October 23, 2023
by Greg Henson, CEO Kairos University; President of Sioux Falls Seminary
As a community of people who call Jesus Lord, Kairos University follows Jesus into the world by the power of the Spirit, to the glory of God the father. As we participate in God’s mission to reconcile the world through Christ, we are blessed with the opportunity to walk alongside those God places in our care. We refer to this work as “stewarding followers of Jesus who flourish in their vocations for the sake of the world.”
As stewards, we must pay attention to the wide array of gifts God has entrusted to us. In some cases, those are financial but, in most cases, those are opportunities, educational programs, strategic opportunities, and relationships – they are related to people! This should come as no surprise because God works through people. We are our relationships (as noted by New Testament scholar, Douglas Campbell).
Such relationships are scattered across the programs we steward. Because we have been entrusted with this collection of educational programs and the relationships that exist within them, it is important that we reflect on the work we are doing in order to ensure we are serving people well. A common phrase for this kind of work is “program assessment.” When we talk about the six practices that give shape to educational programs, we call it “continuous improvement.” In the case of Kairos, it is important to note that we engage in continuous improvement because it is an act of stewardship. We pay close attention to how programs are working not because we are looking for better ways to sell degrees or make a profit but because the Master has entrusted us with talents.
But how does this work in practice?
Well, if you’ve been part of the Kairos community for any period of time, you have probably noticed that we refer to programs by using phrases like “Master of Divinity 5.1” or “Doctor of Ministry 8.0.” Those are references to specific versions or iterations of Kairos curricula. Much like the version numbers for software or apps you might use (e.g., iOS 16 or Android 14), the versions provide a quick way to note when changes have been made to the software. In our case, they refer to versions of program curricula. As is the case with software updates, the newest version of a program’s curriculum within Kairos includes the most up-to-date information, resources, and learning pathways. It is the best way to experience everything Kairos has to offer.
In the upcoming weeks, we will release Kairos 10.0. We have enhanced versions of our programs, and we are excited to make them available. While some programs will have more updates than others, each program has been enhanced. Over the past 18+ months, we have gathered and analyzed data from across the Kairos community (i.e., students, partners, faculty, staff, board members, etc.), reflected on what we have seen God doing in our midst, fostered collaborative conversations with several small groups of faculty, staff, and students, and prayerfully considered how we might respond faithfully. As with all things we do, Kairos 10.0 is not a “finished product.” We are constantly listening to the Kairos community, seeking to discern the movement and guidance of the Spirit, and anticipating the next version of the Kairos curriculum. The release of a new version of the Kairos curriculum also provides a moment to celebrate. By the grace of God, we have been given the opportunity to steward followers of Jesus through several iterations of the curriculum.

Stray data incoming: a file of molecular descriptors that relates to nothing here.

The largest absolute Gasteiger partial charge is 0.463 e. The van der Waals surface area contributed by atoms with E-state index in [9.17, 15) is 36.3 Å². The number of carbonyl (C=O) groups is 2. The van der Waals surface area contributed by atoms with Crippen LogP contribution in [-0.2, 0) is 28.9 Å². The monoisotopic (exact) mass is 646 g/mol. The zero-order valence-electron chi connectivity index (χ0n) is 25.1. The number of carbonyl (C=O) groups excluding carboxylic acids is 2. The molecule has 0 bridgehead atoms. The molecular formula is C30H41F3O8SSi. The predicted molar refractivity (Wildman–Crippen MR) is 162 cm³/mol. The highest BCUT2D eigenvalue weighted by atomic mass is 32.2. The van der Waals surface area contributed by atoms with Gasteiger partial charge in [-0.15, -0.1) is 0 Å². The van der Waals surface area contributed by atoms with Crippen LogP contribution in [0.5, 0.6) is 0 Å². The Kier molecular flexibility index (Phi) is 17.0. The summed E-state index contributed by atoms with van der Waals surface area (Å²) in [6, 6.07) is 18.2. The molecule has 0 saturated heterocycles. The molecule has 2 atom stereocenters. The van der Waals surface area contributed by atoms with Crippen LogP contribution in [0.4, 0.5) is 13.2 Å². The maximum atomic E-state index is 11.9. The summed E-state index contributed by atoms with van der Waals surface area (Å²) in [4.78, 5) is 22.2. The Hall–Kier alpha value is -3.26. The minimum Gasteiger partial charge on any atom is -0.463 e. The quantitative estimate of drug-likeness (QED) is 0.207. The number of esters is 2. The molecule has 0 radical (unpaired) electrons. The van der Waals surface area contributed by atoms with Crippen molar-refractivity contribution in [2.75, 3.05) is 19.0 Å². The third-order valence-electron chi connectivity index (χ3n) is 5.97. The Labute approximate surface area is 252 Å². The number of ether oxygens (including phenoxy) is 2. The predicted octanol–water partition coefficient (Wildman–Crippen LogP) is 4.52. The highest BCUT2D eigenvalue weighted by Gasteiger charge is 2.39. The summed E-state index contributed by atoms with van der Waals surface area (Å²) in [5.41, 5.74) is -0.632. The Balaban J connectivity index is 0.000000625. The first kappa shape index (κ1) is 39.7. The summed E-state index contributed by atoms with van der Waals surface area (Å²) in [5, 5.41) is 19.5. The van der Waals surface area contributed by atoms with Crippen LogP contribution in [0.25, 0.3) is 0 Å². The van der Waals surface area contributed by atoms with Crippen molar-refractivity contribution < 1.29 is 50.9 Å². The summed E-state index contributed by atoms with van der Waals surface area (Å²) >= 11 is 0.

One of the new aspects of Kairos 10.0 is the process through which we will release it. In the past, we have announced the “launch” of new versions of Kairos and that process was, in hindsight, rather abrupt. We tended to launch it at a special session during a Kairos gathering, encouraged people to switch to the new version soon, and provided a list of the changes that were made. Understandably, this came as a surprise to people. While they may have heard a new version was coming or even expected a new one, we didn’t create intentional exposure to the newest version.
With Kairos 10.0, we are “releasing” rather than “launching” the newest version. That is to say, it has been in development for over 18 months. We have experimented with some enhancements in order to see what might work well and what still needed to be adjusted. Indeed, some students and partners have already been working with various aspects of the 10.0 curriculum. We are not launching something new as much as we are making the newest updates available (i.e., releasing them) to everyone. This is very similar to the way alpha, beta, or developer versions of software work. For example, the newest versions of iOS and Android have been used by developers or certain partners well before they were released to everyone.
One important aspect of our release process is this series of blog posts. Over the next few weeks, we will describe Kairos 10.0, reflect on some of the updates we have made, and outline how faculty, students, and partners can take advantage of all it has to offer. Come back next week as we share a broad overview of the updates that have been made and the rationale behind them.